A fast-food fixture and an upstart downtown eatery have closed in Indianapolis, leaving a void for both a traditional Hoosier staple and an ethnic rarity.
Five Popeyes Chicken & Biscuits restaurants operated by local franchisee Will Pace have shut down, said Alicia Thompson, a spokeswoman for the Atlanta-based chain.
Meanwhile, it appears Argentine restaurant Taste of Tango has closed on East Washington Street after being in business only about 18 months.
Thompson said the Popeyes closed within the past week. Closed locations include 4920 W. 38th St.; 2402 E. 38th St.; 6707 W. Washington St.; and 6012 E. 46th St. Thompson did not know the address for the other location.
She said company policy prohibited her from commenting on the cause of the closures. But the chain would like to reopen in the city under a new franchisee, she said.
“We’re committed to the market and are looking to reopen in the future,” Thompson said.
A Popeye's location operated by another franchisee in Whitestown remains open.
Popeye’s is likely to bounce back locally, said Steve Delaney, a principal at the Indianapolis-based Sitehawk Retail Real Estate brokerage.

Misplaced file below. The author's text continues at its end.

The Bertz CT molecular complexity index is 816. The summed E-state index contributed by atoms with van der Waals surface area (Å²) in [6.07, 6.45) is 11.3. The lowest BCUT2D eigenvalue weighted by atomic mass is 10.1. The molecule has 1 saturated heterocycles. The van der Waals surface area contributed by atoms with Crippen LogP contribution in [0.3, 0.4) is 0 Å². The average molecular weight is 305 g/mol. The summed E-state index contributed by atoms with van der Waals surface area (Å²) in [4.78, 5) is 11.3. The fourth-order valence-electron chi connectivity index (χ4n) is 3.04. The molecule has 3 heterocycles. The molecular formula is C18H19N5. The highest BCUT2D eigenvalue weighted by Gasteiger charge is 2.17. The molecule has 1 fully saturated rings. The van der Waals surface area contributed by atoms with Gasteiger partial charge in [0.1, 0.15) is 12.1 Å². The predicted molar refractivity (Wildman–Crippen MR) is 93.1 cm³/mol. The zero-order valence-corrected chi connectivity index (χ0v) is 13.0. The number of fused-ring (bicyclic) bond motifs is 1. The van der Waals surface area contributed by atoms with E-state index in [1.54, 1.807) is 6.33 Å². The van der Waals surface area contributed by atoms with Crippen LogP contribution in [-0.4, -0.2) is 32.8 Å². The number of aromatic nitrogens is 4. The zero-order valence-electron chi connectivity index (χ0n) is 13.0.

“I’m guessing the local franchisee had an operational problem rather than a location problem,” he said. “It’s a good product. Corporate probably will come back and reopen.”
Popeyes was founded in New Orleans in 1972 and became part of AFC Enterprises in 1992. AFC, traded on the NASDAQ exchange, has no other holdings.
Louisville-based KFC Corp. has a much larger presence in the Indianapolis area, boasting 37 stores. Overall, KFC has 5,200 restaurants in the United States compared to 1,500 for Popeye’s.
Taste of Tango, opened by owner Fabrico Perez in February 2009, was located in the first block of East Washington Street a few doors from Dunkin’ Donuts. A for-lease banner was hung from the building on Thursday advertising the space at $12 per square foot.
The location is too far away from the Indiana Convention Center to attract much business from visitors, Delaney said. But the area has been rejuvenated by nearby restaurants such as Scotty’s Brewhouse, Fogo de Chao, Adobo Grill and Buffalo Wild Wings.
“I think long-term, it’s becoming a good restaurant location,” Delaney said of the block.
What could make the former Taste of Tango space appealing is that its current liquor license is included in the lease. Delaney said downtown licenses typically cost about $40,000, in addition to an annual renewal fee.